Now that the Catholic Bishops Conference of England and Wales has approved the English Standard Version — Catholic Edition (ESV-CE) for their new English-language lectionary, new editions of the ESV-CE have begun appearing from publishers in the UK. A few months ago, I purchased a hardcover ESV-CE from the Society for Promoting Christian Knowledge (SPCK). Other editions are also available, including presentation editions for First Communion and Confirmation, as well as a deluxe soft-tone edition. The MSRP for these editions is quite reasonable — generally less expensive than similar Augustine Bible ESV-CE editions from the Augustine Institute at current exchange rates.
In this post, I’ll compare the SPCK hardcover ESV-CE to the paperback Augustine Bible. My copy of the Augustine Bible is from the earliest printing, so it’s possible that some improvements have been introduced in more recent printings. If any readers have updated editions with improvements, feel free to add more information in the comments.
Summary of Features
To begin, here’s a quick summary of similarities and differences between these editions:
Common Features of Both Editions:
- sewn binding
- double-column text layout
- similar paper quality
- minimal notes (only translator’s notes — no explanatory notes)
- no book introductions
- foil-stamped cover art
- printed in Italy
|SPCK Hardcover ESV-CE||Augustine Bible ESV-CE|
|Physical Size||9 1/2 X 6 3/8 X 1 3/8 inches||9 X 6 1/16 X 1 1/4 inches|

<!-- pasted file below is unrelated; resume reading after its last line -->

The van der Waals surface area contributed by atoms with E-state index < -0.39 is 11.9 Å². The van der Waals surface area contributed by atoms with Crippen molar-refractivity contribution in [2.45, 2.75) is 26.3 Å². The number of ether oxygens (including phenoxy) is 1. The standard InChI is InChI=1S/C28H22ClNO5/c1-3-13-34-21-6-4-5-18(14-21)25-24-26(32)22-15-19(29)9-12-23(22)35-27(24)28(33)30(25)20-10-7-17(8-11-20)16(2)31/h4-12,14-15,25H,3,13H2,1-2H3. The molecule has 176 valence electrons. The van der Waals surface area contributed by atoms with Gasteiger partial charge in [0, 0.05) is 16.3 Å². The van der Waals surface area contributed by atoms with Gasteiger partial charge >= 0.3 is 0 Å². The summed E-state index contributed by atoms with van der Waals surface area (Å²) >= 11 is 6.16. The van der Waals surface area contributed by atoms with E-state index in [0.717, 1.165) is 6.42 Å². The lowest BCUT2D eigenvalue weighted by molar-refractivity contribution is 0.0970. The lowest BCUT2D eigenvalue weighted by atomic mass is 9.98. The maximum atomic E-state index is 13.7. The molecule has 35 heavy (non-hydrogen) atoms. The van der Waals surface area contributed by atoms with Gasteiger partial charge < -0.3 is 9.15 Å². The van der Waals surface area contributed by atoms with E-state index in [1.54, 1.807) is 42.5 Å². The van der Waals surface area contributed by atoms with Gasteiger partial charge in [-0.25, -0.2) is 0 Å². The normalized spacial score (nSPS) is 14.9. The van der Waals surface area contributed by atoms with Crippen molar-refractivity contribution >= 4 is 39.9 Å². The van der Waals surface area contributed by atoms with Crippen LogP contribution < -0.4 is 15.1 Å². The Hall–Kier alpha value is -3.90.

|Text Size||9.5||About 8|
Overall, the SPCK is a slightly larger edition in all dimensions with noticeably larger font and line-matched text. I’ll showcase side-by-side photos of the editions in the following section.
To begin, here are a couple of photos showing the cover design on each edition. Both books have embossed cover art with either gold or silver lettering and designs. The SPCK features “Catholic BIBLE” in very large silver letters on the spine.
Both bibles have a sewn binding, and the SPCK edition features a ribbon marker. The hardcover editions of the Augustine Bible also feature ribbon markers, but I do not have one on the shelf to show in a photo.
The front matter for both bibles features the same Nihil Obstat and Imprimatur from the Indian bishops conference, but the SPCK edition includes additional lines recognizing the typesetter (2K/Denmark — which is a common typesetter for high-quality and premium bibles) and the printer (Lego in Italy, which prints some editions for Cambridge University Press). The Augustine Bible was printed in Italy, but the copyright page does not specify if the printer was Lego. The SPCK also includes copyright lines for the anglicized text of the ESV, while the Augustine Bible does not.
Below is a side-by-side comparison from the Psalms in each Bible. The poetry sections are good places to check for ghosting of text from the back of the page or from subsequent pages. In my opinion, both editions have moderate ghosting. They are both readable, and the paper quality is quite similar between them. The SPCK edition is line-matched, so the ghosting should be slightly improved over the Augustine Bible. Incidentally, the chapter numbers are enormous in the SPCK edition.
Here is a similar comparison in a section of Ezekiel with a mixture of prose and poetry:
Overall, the SPCK edition is a good quality Bible with a sewn binding and larger font than the Augustine Bible. Since the price is currently lower than similar hardcover options from the Augustine Institute, I think it’s worth considering for anyone interested in the ESV-CE. It is also line-matched, which should improve ghosting. I would be interested in knowing more about the differences between the anglicized ESV text and the original ESV text. Most likely, the differences are relatively minor — similar to the anglicized NRSV.